The Vietnam war is something I am pretty underinformed about, aside from what I learned in a few history classes and those classes, as any student of history knows, are biased. But perhaps what is more a disservice than some of the bias is the fact that the Vietnam war lessons come at the end of a long semester (unless one takes a whole class) and gets short changed. A lot of what happened goes unlearned.
All the Broken Pieces by Ann Burg is a novel about the Vietnam war without being about the physical war itself. This quick novel, written entirely in verse, takes place in the aftermath of the war. More specifically, it is set when Americans had the opportunity to save Vietnamese children Vietnamese children of war and give them homes in America.
Burg’s book opens with Matt, one of the rescued children, recalling something that happened in his life — but as readers, we’re left blind to what experiences he had as a child in the war-torn nation. His mom was Vietnamese and his father was an American soldier who raped her and left her. When his mother sends him with Americans, he is adopted into a family that loves him dearly and gives him every opportunity they can. He’s got a natural baseball talent, but even great talent doesn’t stop members of the team he made from making fun of him and his heritage. Tensions were high after the war, as it touched the lives of so many. Rob, one of his teammates, really dislikes him and goes out of his way to make Matt’s life difficult.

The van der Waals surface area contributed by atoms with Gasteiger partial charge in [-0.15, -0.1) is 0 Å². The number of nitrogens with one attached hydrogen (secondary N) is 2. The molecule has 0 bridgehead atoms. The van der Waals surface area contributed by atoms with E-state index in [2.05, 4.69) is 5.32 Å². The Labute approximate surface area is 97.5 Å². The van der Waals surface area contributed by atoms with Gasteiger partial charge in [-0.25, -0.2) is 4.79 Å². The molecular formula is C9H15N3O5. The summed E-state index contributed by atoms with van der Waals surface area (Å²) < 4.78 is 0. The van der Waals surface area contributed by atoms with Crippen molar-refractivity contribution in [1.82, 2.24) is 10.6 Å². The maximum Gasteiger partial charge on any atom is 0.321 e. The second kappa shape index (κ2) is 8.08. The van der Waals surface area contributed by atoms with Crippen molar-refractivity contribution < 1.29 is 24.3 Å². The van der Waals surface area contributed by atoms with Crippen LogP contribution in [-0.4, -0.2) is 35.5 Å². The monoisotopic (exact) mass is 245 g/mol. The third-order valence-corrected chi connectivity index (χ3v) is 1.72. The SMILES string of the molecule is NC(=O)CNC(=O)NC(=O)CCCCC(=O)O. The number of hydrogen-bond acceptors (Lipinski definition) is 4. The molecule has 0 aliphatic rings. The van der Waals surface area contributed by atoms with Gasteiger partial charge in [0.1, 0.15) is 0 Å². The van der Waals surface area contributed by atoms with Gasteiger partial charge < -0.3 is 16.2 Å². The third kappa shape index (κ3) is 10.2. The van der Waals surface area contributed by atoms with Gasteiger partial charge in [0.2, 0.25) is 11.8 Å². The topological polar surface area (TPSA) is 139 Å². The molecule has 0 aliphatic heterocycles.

As the novel moves forward — and it moves VERY fast — we watch as Matt makes decisions about what he shares and doesn’t share about his experiences. At the same time he is involved in truly American pastimes, including baseball and music lessons, his mind reminds him of his uniquely non-American life. This comes to a head when he and Rob are paired for an exercise on the baseball field that causes them to come to total understandings of one another and of themselves. It is at this moment we as readers develop a total understanding of Matt and his life both in Vietnam and America. At this same time, Matt learns about how the war impacted other people he interacts with daily in America and he relates with them in a new way because he, too, is able to share his experiences on the other side. All the Broken Pieces is a novel that highlights cultural understanding in a way that readers of all ages can relate.
I found this to be quite a moving book; Matt is an exceptionally drawn main character with a great voice that left me wanting to know more. I felt like his adoptive family in hoping he would share his story with me and I felt great satisfaction when he did. Along with that satisfaction, as a reader I felt utter sympathy for him and his experiences. Moreover, this is the sort of book that left me as a reader wanting to know more about the Vietnam war’s outcomes and effects on civilians both American and made-American.
All the Broken Pieces is a Cybils nominee in the middle grade category, and while I don’t disagree with that age appropriateness, I think it might be better appreciated by those who are a little older. This is a story that has less in the way of action and more in character development, and the verse use is spot-on. Berg could not have picked a better way to share her story, and I am excited to see what she does in the future. I think this is a title that’s been under the radar this season, but I wouldn’t be surprised to see it get its due come awards time. At least I hope so!